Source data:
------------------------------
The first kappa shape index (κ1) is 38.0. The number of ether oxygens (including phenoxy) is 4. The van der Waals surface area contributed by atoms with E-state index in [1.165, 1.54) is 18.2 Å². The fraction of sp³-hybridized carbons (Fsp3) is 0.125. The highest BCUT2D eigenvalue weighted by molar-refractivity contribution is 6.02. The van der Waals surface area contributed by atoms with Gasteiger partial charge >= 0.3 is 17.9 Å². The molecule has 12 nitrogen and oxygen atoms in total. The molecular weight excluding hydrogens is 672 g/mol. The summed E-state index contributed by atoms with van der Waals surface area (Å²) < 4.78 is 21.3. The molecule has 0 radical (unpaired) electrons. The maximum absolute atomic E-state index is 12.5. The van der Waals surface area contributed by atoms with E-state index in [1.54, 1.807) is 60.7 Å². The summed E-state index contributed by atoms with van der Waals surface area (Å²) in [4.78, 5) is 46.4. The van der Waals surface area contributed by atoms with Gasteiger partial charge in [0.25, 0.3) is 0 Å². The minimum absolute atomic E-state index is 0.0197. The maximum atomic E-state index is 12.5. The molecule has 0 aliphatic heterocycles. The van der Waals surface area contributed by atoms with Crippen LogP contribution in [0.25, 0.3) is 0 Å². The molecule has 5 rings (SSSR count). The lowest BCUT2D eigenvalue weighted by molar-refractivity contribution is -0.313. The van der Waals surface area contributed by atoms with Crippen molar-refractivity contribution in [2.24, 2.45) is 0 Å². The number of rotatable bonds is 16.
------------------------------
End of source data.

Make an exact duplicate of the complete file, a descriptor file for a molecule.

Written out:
The first kappa shape index (κ1) is 38.0. The number of ether oxygens (including phenoxy) is 4. The van der Waals surface area contributed by atoms with E-state index in [1.165, 1.54) is 18.2 Å². The fraction of sp³-hybridized carbons (Fsp3) is 0.125. The highest BCUT2D eigenvalue weighted by molar-refractivity contribution is 6.02. The van der Waals surface area contributed by atoms with Gasteiger partial charge >= 0.3 is 17.9 Å². The molecule has 12 nitrogen and oxygen atoms in total. The molecular weight excluding hydrogens is 672 g/mol. The summed E-state index contributed by atoms with van der Waals surface area (Å²) < 4.78 is 21.3. The molecule has 0 radical (unpaired) electrons. The maximum absolute atomic E-state index is 12.5. The van der Waals surface area contributed by atoms with E-state index in [1.54, 1.807) is 60.7 Å². The summed E-state index contributed by atoms with van der Waals surface area (Å²) in [4.78, 5) is 46.4. The van der Waals surface area contributed by atoms with Gasteiger partial charge in [0.25, 0.3) is 0 Å². The minimum absolute atomic E-state index is 0.0197. The maximum atomic E-state index is 12.5. The molecule has 0 aliphatic heterocycles. The van der Waals surface area contributed by atoms with Crippen LogP contribution in [0.25, 0.3) is 0 Å². The molecule has 5 rings (SSSR count). The lowest BCUT2D eigenvalue weighted by molar-refractivity contribution is -0.313. The van der Waals surface area contributed by atoms with Crippen molar-refractivity contribution in [2.24, 2.45) is 0 Å². The number of rotatable bonds is 16.